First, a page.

If you’re wondering why this year’s City of Bhangra Festival has added everything from a burlesque night to an all-female showcase that includes a couple of cutting-edge rap fusionists, all you need to know is that Tarun Nayar has stepped in as the event’s new artistic director.
As the tabla player in the culture-mashing band Delhi 2 Dublin—which fearlessly fuses everything from Celtic to bhangra to dub—he’s all about building bridges and blurring borders between art forms and ethnicities.
“It was my intention, coming onboard this year, to mess with shit a little bit,” he says with a laugh from a gas station south of Seattle, where his band is touring before the fest starts here.
Then Nayar—who is also a DJ, producer, and writer—adds: “I’m a huge fan of the fest, and Delhi 2 Dublin has collaborated with it and has been heavily impacted by the fest for years. But also, I didn’t grow up with bhangra music, but with Indian classical music, playing tabla. And I only discovered it late. So I have the benefit of being heavily part of the scene, but I’m a bit of an outsider. So I approach it very much as an art form.”
In short, Nayar wants to take bhangra—the beat-heavy folk music and dance of South Asia’s Punjab region—to even more people.
“I think of my white friends saying, ‘I love South Asian music and I love Indian music,’ but they really don’t have a way in,” he notes. “Bhangra is unstoppable. It does something to the body that is so unique, so we want to open up the music to a wider audience.”
Among Nayar’s bolder initiatives is Bhangra: SHE, an evening of female activists, artists, and educators speaking about their struggles to succeed (June 16 at Kwantlen Polytechnic University, Surrey). Featured at the free presentation will be a number of singers who will also be performing at the fest’s downtown stage, including Vancouver rapper Horsepowar (Jasleen Powar), who melds hip-hop and Desi sounds, and singer Jasmine Sandlas, who fuses R&B, Bollywood, Hindustani classical music, and Punjabi rap.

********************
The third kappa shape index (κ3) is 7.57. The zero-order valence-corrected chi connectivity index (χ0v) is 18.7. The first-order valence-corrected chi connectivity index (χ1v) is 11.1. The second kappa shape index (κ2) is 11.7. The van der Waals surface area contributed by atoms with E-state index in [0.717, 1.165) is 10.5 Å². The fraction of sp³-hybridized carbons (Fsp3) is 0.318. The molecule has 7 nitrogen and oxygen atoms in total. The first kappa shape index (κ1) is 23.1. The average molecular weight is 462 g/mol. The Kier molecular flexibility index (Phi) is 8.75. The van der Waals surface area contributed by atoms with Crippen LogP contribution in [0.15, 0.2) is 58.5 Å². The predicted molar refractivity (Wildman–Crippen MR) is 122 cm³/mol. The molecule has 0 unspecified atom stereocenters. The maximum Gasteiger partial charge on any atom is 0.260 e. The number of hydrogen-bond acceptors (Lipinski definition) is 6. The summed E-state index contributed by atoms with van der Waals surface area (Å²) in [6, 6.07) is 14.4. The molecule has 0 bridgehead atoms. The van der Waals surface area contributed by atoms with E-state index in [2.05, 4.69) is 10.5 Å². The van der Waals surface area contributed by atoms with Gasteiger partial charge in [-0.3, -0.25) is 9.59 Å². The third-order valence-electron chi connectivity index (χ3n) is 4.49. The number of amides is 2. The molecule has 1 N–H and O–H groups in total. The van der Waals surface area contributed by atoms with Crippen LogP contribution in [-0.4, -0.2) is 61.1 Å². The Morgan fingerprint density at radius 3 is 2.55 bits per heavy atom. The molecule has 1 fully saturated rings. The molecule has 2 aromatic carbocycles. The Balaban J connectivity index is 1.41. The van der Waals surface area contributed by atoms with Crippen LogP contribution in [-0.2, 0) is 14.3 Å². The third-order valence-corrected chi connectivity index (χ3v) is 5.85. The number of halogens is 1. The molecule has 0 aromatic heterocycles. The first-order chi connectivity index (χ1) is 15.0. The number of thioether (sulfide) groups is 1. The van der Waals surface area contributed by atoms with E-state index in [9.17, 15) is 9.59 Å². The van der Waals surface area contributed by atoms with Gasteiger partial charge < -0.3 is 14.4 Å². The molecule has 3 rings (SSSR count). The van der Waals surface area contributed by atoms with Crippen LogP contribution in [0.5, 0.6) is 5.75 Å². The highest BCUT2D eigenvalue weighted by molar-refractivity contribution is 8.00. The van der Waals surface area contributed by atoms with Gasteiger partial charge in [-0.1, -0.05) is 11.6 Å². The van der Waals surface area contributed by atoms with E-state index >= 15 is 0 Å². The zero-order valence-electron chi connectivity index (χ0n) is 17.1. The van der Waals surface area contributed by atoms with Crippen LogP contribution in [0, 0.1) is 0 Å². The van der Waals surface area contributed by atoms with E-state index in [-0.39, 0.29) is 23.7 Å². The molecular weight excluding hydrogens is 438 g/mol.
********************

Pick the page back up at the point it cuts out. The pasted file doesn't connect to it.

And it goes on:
“This year I chose to focus on gender. It seems like there is that kind of sentiment in the air,” Nayar explains. “It’s been a really rough year for gender-based violence in India and here. Also, there’s such a glut of talented female artists in the South Asian community. I’m interested in normalizing that—so a young girl growing up in Surrey or Richmond can say, ‘I could do that. That could be my future.’ ”
Elsewhere in his bolder programming is Where Not to Do Bhangra (June 12 at the Rio Theatre), a variety night featuring the South Asian sketch troupe I Can’t Believe It’s Not Butter Chicken alongside burlesque performers April O’Peel and Socratease (Munish Sharma).
City of Bhangra isn’t abandoning its roots, however. At the free outdoor stage downtown on June 17 and 18, more than 325 local, national, and international talents will perform bhangra music and dance. And on Tuesday (June 14), Music on Main features one of the form’s top virtuosos, Punjabi multi-instrumentalist and singer Vijay Kumar Yamla—the grandson of the legendary Punjabi folksinger Lal Chand Yamla Jatt, a pioneer of the stringed tumbi that’s central to today’s bhangra sound. “He can play all the instruments—he’s this genius. He’s the real deal and he’ll be downtown as well,” Nayar says.
Still, he adds: “I think it’s so important to push in whatever way we can, otherwise we risk redundancy. After 10 years, you really need to mess with stuff to maintain interest. As we become more comfortable in our skin…and as we feel we belong, we can begin to take those liberties. It’s important not to get caught up in ‘What is authentic and real?’ ”
To explore that question, he turns again to his experience with Delhi 2 Dublin. “The band was just in India and that adaptation and innovation is happening all the time there,” he says. “We can get caught up as an immigrant community, but at the source they’re not as concerned with authenticity.”
The City of Bhangra Festival runs from Saturday (June 11) to June 18 at the Vancouver Art Gallery Plaza and venues around Vancouver and Surrey.